The editing process is endless.

Recently I received a review stating that there were mistakes in my novel that affected the person’s reading experience. Of course I was sad at first, then I became confused. I know I’ve done extensive edits on my novel, so how could there be any errors? I asked the reviewer to elaborate on their complaints… and guess what? It turned out that they were right. I had been so proud of the book, that I failed to notice some of the mistakes that were still there.

In a way, that review was the slap in the face I needed to wake up and realise that my book wasn’t as perfect as I thought it might be. With only two weeks left until the release date, I had to hurry and salvage the situation.

Edit Ruthlessly

(Photo credit: Dan Patterson)

However, while some mistakes are definitely unforgivable, I think I could be excused in some cases. I wrote Puppet Parade and had it edited two years ago, and at that time I thought it was perfect. But writers improve all the time, and things I thought were acceptable two years ago I would’ve been sure to eliminate at this time.

Why didn’t I review the book this year then? Well, actually, I did… sort of. When a writer reads their own book they don’t really focus on the words or ideas because they already know what’s going to happen, and that’s why they always need someone else to review it for them. Since I was on such a short deadline, I thought the best way to handle the situation was to treat the story as if it weren’t mine. I tackled it like I would tackle any other book on my editing desk.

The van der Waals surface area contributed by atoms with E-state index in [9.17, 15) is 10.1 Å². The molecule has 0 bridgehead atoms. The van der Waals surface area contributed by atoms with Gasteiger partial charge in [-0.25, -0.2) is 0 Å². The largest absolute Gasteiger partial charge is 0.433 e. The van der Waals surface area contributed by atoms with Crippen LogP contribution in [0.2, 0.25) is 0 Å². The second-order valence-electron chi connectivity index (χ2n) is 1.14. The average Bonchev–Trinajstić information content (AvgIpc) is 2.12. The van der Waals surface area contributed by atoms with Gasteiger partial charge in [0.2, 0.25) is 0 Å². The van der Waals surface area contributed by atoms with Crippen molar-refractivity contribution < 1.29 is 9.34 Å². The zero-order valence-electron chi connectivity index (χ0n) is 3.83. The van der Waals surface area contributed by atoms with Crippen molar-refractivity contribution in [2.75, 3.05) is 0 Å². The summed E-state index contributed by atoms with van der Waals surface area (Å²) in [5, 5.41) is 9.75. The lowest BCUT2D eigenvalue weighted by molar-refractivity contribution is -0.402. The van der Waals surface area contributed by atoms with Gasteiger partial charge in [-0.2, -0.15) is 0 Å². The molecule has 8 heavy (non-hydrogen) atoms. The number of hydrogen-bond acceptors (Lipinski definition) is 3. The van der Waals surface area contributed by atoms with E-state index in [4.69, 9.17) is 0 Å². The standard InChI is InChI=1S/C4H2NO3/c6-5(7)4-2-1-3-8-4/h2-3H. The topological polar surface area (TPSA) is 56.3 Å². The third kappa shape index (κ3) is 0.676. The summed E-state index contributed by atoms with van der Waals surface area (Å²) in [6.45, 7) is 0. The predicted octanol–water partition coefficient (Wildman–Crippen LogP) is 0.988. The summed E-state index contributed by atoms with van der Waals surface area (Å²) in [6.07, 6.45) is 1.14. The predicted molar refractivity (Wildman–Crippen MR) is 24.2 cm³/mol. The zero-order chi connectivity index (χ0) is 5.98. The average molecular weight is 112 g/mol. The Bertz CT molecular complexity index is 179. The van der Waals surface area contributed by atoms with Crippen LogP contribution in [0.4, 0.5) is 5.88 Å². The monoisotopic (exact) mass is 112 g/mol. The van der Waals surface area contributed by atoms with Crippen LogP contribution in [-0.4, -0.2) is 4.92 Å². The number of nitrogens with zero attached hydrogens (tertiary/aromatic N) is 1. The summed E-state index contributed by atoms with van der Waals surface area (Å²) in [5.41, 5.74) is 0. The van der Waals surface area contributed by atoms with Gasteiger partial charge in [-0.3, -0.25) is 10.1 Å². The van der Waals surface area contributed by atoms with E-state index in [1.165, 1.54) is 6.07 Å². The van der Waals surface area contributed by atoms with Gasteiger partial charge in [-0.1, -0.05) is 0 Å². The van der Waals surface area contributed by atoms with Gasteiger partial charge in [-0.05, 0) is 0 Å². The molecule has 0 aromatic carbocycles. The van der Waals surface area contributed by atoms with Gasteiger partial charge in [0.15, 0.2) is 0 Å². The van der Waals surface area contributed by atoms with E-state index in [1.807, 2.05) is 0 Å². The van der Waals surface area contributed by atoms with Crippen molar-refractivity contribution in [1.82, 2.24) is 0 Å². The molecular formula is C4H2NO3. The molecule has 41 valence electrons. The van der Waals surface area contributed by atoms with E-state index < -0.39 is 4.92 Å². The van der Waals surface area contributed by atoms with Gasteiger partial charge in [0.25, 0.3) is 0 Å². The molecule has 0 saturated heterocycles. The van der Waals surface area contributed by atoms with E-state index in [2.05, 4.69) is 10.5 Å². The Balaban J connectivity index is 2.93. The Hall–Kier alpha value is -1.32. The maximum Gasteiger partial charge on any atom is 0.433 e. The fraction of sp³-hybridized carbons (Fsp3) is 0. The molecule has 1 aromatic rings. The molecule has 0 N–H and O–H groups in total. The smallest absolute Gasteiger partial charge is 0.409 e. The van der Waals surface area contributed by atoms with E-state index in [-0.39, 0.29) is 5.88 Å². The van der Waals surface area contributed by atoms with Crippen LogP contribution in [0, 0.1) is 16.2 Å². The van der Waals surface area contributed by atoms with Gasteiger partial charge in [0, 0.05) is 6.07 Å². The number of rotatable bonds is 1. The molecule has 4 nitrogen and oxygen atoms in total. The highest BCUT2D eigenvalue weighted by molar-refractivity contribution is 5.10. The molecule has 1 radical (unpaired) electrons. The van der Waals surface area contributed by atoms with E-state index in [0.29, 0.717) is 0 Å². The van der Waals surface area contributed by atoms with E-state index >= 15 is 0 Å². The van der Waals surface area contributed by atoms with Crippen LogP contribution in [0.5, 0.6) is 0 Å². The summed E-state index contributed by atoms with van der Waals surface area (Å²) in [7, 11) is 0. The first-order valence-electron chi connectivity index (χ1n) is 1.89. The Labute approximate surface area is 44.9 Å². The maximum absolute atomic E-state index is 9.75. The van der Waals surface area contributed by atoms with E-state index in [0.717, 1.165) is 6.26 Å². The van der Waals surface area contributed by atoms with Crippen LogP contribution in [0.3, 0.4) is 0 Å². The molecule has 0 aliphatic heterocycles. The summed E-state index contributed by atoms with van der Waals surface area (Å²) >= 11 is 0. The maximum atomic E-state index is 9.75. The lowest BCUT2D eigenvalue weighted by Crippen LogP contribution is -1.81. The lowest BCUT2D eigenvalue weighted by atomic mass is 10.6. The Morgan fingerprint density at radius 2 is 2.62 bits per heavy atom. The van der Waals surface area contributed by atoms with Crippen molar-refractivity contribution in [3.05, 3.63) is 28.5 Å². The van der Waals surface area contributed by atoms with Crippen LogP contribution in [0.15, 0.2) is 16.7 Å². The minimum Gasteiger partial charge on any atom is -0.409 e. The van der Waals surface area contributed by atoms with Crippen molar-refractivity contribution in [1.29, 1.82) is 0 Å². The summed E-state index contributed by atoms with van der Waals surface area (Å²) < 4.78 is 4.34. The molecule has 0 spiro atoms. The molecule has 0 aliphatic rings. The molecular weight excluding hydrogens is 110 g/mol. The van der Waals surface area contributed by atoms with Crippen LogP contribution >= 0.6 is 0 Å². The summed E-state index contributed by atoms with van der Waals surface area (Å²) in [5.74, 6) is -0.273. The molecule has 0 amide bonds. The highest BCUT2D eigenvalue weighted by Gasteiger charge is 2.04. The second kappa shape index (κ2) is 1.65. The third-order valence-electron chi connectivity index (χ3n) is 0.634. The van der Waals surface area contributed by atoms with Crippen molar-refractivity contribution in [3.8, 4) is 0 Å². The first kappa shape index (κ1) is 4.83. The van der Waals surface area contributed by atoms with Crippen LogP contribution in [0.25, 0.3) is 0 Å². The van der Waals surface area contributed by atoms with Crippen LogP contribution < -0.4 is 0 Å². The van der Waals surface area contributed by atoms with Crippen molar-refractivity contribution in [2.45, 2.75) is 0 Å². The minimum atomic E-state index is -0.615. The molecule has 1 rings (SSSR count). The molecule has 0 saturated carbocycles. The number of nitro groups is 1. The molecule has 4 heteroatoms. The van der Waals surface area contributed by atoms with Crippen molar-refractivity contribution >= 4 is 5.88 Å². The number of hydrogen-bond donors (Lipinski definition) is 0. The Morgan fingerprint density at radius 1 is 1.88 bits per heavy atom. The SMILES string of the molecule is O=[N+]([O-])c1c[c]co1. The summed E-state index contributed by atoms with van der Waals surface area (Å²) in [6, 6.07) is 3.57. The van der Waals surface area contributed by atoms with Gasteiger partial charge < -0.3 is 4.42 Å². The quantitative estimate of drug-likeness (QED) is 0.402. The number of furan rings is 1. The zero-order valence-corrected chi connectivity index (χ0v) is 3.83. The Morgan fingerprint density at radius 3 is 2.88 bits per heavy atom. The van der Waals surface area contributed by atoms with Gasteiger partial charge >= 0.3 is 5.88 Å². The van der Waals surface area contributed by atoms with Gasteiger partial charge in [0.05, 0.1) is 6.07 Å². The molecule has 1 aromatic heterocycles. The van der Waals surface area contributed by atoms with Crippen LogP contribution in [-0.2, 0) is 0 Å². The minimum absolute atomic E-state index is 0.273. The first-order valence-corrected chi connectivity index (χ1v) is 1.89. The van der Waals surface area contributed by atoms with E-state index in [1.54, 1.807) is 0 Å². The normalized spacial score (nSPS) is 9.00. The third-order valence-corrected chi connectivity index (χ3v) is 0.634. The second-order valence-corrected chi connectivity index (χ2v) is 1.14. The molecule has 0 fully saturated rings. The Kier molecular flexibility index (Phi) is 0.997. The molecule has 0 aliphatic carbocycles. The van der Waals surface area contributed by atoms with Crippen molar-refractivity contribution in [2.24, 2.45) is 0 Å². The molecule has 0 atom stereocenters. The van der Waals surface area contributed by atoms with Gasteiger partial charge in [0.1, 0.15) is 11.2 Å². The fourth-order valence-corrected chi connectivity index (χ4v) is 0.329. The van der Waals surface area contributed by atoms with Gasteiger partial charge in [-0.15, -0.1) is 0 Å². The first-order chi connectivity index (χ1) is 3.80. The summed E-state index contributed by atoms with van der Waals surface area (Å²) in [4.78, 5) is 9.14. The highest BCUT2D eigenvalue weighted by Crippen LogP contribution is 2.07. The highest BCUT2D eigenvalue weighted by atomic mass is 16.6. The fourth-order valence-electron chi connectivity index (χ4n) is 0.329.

That was difficult of course. I just couldn’t ignore that I’d written this book. I couldn’t help but smile at the funny parts or feel sad when bad things happened. I also felt a twinge of pride every time I came across something I thought was particularly clever. But I also winced when I saw my errors. I was horrified to think that I had nearly released this book to the public when it was still far from being edited to perfection.

The typos, the redundant phrases, the part I’d completely forgotten to re-insert at one point… oh my. I’m nearly mid-way through the book now, and I can honestly say that I’m pleased with how it is now. It’s more polished and refined, and that makes me happy.

So even though I was saddened by that review, I’m glad I received it, because if it weren’t for it I would’ve never given my book a second critical look before its publication. It’s better to receive one review calling me out on my mistakes rather than many.

The moral of this story? Don’t stop editing, seriously. Even if you got a professional editor to look over your story, I really recommend that you give it a second look before publishing it. Editors are human too, and they will occasionally miss out things that might be the difference between a 4 and a 5 star book.

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